Featured Story

A teacher — and a mother — speaks on school gun violence

REPORTER FILE PHOTO Teacher Devon Treharne, with Kelly Colligan, the class of 2016 salutatorain, at graduation ceremonies.

REPORTER FILE PHOTO Teacher Devon Treharne, with Kelly Colligan, the class of 2016 salutatorain, at graduation ceremonies.

Like parents across the country, Devon Treharne sat with her children to have a discussion in the wake of the Florida school murders.

Gathering James, 11, Regan, 10, and Brady, 7, around her, she asked them what they had heard and if they had any questions.

“We talked,” said Ms. Treharne, a teacher at Shelter Island School who lives in Southold. During the discussion, her youngest looked up and said, “I know my teacher will keep me safe. But if I get locked out of the classroom, if I’m in the bathroom, what do I do then?”

Ms. Treharne paused, before saying, “He’s seven. Seven years old and worrying about that. It makes it difficult putting them on the bus every morning.”

She started her career in education two weeks before September 11, 2001. She teaches English grades 8 though 12 and is the faculty adviser to the staff of the school newspaper, The Inlet.

Speaking with her students about the horrific killings in Florida, she noted that many were heartbroken, and they “broke my heart because they said they have never gone to school when they felt completely safe. They always have, every day, in the back of their minds, [thoughts of] who could get in here? What would they do?”

One student told her that whenever she’s in a hallway alone, she’s always looking to see where the closest exit could be.

“That’s the climate students live in,” she said.

Some students said that living and going to school in a safe community like Shelter Island was a preventive against gun violence, but others, Ms. Treharne said, reminded their friends that the same thing was said about Sandy Hook, Connecticut and Parkland, Florida.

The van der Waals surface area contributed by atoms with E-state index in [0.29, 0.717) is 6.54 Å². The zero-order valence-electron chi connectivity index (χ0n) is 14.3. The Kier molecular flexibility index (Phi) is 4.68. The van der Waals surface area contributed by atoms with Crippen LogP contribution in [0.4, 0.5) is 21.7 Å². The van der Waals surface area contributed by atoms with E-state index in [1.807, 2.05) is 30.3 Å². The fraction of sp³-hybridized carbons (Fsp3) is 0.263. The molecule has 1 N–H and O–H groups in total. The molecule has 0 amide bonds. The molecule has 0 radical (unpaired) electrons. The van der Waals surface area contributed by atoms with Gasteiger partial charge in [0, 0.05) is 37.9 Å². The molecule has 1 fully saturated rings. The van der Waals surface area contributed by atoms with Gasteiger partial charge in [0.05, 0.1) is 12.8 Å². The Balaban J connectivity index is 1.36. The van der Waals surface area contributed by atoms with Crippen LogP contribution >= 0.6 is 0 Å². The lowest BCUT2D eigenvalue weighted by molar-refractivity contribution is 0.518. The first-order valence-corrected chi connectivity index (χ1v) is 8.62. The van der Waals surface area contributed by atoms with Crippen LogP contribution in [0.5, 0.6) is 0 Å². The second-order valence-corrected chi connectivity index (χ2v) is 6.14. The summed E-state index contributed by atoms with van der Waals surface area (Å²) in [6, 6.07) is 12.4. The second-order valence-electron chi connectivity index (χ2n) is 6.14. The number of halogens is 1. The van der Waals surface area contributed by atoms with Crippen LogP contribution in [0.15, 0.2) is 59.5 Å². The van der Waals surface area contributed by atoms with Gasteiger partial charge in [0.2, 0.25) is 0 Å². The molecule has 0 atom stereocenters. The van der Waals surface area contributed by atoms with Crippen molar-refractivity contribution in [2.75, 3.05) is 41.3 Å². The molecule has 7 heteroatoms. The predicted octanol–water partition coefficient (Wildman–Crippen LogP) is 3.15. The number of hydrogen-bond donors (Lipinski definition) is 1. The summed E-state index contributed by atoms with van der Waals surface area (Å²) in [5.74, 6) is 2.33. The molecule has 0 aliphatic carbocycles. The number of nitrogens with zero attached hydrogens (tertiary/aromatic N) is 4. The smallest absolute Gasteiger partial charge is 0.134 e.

“I hope that the small, peaceful communities we live in on Eastern Long Island are not naive to think it couldn’t happen here,” she said. “There is no place where this couldn’t happen.”

But if the students are at times frightened and cautious, they are also taking a lead in finding solutions, the teacher said. “Our young people are so fed up that they will help us force changes so needed to keep our schools safe,” she said. “I’ve never taught adolescents so ready to vote and let their voices be heard. That’s where I’m placing my hope.”

Ms. Treharne “absolutely” believes that assault rifles should be banned and arming teachers is “ludicrous.”

“It would fundamentally alter the role of educators and put me, personally, in an educational environment I would not feel comfortable with,” she said. “We are teachers, not security guards or police officers.”

A safe learning environment is the highest priority for her, she said, but weapons have no place in a classroom or on the hip of a teacher.

The school’s faculty and staff will meet this week to reassess procedures and school security measures, she said, noting that schools are “willing to pay thousands for curriculum consultants. We should be hiring security consultants to be sure we are doing all we can to keep our building and our kids secure.”